This short video introduces the concepts of mental health for internationals in the U.S. Covering mental health awareness and warning signs, dispelling myths, and showing ways to seek treatment, the video seeks to demystify a complex topic.
Why You Need Medical Insurance
Medical care in the United States is more expensive than in any other country in the world.
The U.S. government does not pay any part of the medical expenses for international students/employees studying or working here.
It is generally not possible to purchase insurance after you get sick because an illness or injury that you already have, called "preexisting," is usually not covered by insurance.
U.S. immigration regulations require many nonimmigrants to carry medical insurance, either as a condition of maintaining status or as a part of their financial certification.
Types of Medical Insurance
In the U.S., generally individuals can choose from one of the following types of medical insurance:
Under this type of plan, you pay an insurance premium and then you can choose your physician and other healthcare providers, refer yourself to specialists, and otherwise make independent decisions about what type of care to seek. The insurance pays a fixed percentage of covered expenses and usually requires deductibles and co-payments. This type of plan is usually the most expensive type of medical insurance.
Preferred Provider Organization (PPO)
A PPO operates much like an indemnity plan, except the plan provides incentives for insured individuals to seek care from practitioners who are on a list provided by the insurance company. Under a PPO plan, the insurance company will generally cover a higher percentage of the cost, and sometimes require you to pay a lower deductible, if you choose to use one of their preferred providers.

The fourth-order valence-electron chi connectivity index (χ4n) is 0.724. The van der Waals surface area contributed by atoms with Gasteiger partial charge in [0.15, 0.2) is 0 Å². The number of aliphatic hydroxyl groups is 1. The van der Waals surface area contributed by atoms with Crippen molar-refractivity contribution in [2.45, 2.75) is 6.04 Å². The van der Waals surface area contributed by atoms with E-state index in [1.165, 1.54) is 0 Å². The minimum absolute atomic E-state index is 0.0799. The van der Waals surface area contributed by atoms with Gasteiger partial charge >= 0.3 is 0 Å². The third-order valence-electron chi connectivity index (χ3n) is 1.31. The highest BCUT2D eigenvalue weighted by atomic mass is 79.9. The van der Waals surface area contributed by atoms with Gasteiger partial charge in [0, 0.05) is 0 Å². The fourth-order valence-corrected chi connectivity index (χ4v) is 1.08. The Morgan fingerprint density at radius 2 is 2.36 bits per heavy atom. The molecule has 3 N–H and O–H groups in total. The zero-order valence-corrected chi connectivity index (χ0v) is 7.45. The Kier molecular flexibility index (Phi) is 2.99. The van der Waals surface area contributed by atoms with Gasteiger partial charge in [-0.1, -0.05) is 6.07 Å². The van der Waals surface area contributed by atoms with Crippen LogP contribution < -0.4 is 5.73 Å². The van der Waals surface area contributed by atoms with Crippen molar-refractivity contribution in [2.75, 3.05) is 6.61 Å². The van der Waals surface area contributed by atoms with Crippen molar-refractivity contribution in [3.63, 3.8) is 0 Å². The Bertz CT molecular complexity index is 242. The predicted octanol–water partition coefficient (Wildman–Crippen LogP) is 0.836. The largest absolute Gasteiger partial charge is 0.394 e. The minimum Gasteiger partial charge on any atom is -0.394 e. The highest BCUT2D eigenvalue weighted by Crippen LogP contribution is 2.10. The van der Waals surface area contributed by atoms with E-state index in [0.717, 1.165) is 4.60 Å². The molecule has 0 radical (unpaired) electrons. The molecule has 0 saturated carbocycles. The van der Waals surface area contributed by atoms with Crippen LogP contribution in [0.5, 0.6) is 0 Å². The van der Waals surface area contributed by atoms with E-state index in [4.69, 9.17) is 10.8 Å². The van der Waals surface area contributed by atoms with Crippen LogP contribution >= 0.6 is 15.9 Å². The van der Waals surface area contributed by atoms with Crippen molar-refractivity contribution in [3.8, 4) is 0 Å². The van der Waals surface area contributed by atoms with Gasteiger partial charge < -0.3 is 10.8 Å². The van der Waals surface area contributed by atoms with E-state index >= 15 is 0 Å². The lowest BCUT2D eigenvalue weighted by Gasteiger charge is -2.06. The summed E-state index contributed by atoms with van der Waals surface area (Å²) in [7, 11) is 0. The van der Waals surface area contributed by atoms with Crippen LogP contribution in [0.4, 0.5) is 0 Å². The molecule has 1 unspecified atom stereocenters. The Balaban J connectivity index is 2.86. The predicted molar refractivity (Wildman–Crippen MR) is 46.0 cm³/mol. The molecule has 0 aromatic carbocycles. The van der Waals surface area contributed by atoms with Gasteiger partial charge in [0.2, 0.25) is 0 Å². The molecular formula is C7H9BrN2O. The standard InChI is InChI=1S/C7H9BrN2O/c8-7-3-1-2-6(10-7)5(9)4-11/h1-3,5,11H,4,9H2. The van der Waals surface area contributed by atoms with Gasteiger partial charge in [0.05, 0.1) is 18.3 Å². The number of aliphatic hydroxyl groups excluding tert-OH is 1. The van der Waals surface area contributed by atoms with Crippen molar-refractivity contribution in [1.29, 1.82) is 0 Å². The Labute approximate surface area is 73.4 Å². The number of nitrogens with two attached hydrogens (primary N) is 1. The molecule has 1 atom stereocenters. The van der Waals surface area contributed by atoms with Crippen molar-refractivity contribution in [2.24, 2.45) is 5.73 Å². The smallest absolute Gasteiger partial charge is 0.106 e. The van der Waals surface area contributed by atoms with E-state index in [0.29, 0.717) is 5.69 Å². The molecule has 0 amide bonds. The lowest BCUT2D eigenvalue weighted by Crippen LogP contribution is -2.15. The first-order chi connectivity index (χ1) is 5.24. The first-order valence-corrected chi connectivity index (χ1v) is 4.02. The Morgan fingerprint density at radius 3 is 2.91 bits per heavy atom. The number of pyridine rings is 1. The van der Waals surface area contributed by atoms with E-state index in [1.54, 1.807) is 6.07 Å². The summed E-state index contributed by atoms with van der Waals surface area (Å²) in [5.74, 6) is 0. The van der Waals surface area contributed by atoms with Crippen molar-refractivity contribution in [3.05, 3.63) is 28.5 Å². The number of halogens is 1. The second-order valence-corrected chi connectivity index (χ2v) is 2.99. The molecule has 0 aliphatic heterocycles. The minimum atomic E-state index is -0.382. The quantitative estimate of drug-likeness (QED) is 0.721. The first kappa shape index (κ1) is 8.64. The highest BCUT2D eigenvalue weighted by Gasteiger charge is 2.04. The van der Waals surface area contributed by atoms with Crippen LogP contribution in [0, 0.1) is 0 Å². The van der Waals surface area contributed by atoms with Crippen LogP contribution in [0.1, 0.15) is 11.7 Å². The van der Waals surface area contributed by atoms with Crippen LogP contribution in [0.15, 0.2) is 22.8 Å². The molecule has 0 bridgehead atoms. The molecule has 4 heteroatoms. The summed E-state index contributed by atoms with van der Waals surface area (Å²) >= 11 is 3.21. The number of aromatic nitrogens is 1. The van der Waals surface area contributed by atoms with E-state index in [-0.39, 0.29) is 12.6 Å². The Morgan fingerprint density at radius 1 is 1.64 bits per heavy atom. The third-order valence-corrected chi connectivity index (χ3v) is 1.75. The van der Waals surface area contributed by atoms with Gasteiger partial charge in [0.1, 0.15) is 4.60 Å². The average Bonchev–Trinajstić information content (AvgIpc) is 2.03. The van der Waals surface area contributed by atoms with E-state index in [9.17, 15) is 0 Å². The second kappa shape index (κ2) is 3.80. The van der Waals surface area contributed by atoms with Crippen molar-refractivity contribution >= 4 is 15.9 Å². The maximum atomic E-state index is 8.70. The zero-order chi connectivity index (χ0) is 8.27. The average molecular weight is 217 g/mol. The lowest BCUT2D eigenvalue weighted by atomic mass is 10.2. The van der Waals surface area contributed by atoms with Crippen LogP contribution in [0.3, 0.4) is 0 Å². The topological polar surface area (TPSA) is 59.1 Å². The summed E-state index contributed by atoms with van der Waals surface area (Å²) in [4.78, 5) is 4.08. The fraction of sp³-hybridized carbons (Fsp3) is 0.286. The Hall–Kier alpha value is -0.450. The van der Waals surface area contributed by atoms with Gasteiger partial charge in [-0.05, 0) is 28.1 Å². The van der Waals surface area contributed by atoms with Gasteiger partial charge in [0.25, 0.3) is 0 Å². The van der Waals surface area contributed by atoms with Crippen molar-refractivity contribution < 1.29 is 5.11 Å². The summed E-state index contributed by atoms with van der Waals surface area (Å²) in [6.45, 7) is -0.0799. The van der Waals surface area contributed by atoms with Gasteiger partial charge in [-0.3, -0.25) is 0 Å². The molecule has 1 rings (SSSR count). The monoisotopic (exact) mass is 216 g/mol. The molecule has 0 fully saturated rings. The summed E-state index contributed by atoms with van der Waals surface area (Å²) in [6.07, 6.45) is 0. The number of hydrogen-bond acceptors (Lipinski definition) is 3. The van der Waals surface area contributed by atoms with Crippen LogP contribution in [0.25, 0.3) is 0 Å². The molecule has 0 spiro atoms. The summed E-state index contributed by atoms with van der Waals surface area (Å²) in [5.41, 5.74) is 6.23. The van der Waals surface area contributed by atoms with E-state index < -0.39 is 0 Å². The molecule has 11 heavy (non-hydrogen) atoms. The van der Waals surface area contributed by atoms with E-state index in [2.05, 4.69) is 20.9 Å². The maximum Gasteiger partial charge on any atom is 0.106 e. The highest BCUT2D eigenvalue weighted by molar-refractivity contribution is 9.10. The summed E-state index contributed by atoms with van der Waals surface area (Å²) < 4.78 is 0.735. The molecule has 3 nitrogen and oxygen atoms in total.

Health Maintenance Organization (HMO)
HMO Open Access: An HMO with open access provides coverage for many services but requires that you seek care first from one selected physician (primary care provider) before you go to any other physicians or health facilities. The HMO will provide you with a list of physicians from which you select your primary care provider. Your insurance will provide coverage for visits to your primary care provider and for most services that he or she recommends. Services that you seek independently (without consulting your primary care provider) are generally not covered.
HMO Closed Panel
An HMO with a closed panel is one in which the physicians and other practitioners work directly for the HMO. All services must be provided directly by the HMO and its staff. Services that you seek outside the HMO are generally not covered.
- After you enroll in an insurance plan, your insurance company will send you an insurance identification card. The card remains valid only as long as you continue to pay your insurance premiums. Some insurance companies specify a waiting period before coverage begins, so it is important to purchase insurance immediately upon arrival to the U.S.
- Keep your insurance card with you at all times, and show it to the doctor or hospital when you seek medical treatment.
- Some doctors work directly with the insurance company for payment, and others require you to pay and seek reimbursement yourself by filing a claim. Ask about payment arrangements before you receive medical treatment so you know what to expect.
- Complete claim forms accurately and completely, and respond promptly to any requests for information from your insurance company. Failure to do so could delay the insurance company's payment to you or to the doctor.
- In order to be prepared for an emergency, you should locate the nearest hospital to your residence/work.
Compass Benefits Group maintains a website that provides information about health & wellness in the U.S., information on how to use the U.S. medical system and information on how to use insurance.Medical insurance definitions